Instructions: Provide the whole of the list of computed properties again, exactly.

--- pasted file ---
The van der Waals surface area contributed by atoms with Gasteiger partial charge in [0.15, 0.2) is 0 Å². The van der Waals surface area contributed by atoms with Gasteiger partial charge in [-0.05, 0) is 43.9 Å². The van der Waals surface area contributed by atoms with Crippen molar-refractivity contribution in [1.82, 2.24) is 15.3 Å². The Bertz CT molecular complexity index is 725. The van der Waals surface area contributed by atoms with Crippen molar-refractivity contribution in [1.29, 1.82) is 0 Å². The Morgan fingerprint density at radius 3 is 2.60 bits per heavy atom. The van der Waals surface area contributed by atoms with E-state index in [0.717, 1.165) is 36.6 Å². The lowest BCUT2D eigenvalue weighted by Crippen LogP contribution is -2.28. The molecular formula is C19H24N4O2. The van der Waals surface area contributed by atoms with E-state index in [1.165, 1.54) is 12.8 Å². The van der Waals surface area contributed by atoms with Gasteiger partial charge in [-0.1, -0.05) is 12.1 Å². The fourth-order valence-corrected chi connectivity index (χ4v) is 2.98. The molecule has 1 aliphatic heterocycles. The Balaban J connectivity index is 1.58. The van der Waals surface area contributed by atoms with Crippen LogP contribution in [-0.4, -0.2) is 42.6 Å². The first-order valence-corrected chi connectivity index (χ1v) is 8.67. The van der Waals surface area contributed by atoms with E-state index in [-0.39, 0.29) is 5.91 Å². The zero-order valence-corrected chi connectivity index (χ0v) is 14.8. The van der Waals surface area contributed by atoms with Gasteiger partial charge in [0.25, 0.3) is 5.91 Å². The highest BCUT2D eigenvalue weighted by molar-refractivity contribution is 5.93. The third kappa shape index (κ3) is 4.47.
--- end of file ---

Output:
The van der Waals surface area contributed by atoms with Gasteiger partial charge in [0.15, 0.2) is 0 Å². The van der Waals surface area contributed by atoms with Gasteiger partial charge in [-0.05, 0) is 43.9 Å². The van der Waals surface area contributed by atoms with Crippen molar-refractivity contribution in [1.82, 2.24) is 15.3 Å². The Bertz CT molecular complexity index is 725. The van der Waals surface area contributed by atoms with Crippen molar-refractivity contribution in [1.29, 1.82) is 0 Å². The Morgan fingerprint density at radius 3 is 2.60 bits per heavy atom. The van der Waals surface area contributed by atoms with E-state index in [0.717, 1.165) is 36.6 Å². The lowest BCUT2D eigenvalue weighted by Crippen LogP contribution is -2.28. The molecular formula is C19H24N4O2. The van der Waals surface area contributed by atoms with E-state index in [1.165, 1.54) is 12.8 Å². The van der Waals surface area contributed by atoms with Gasteiger partial charge in [-0.1, -0.05) is 12.1 Å². The fourth-order valence-corrected chi connectivity index (χ4v) is 2.98. The molecule has 1 aliphatic heterocycles. The Balaban J connectivity index is 1.58. The van der Waals surface area contributed by atoms with Crippen LogP contribution in [-0.4, -0.2) is 42.6 Å². The first-order valence-corrected chi connectivity index (χ1v) is 8.67. The van der Waals surface area contributed by atoms with E-state index in [-0.39, 0.29) is 5.91 Å². The zero-order valence-corrected chi connectivity index (χ0v) is 14.8. The van der Waals surface area contributed by atoms with Gasteiger partial charge in [0.25, 0.3) is 5.91 Å². The highest BCUT2D eigenvalue weighted by molar-refractivity contribution is 5.93. The third kappa shape index (κ3) is 4.47.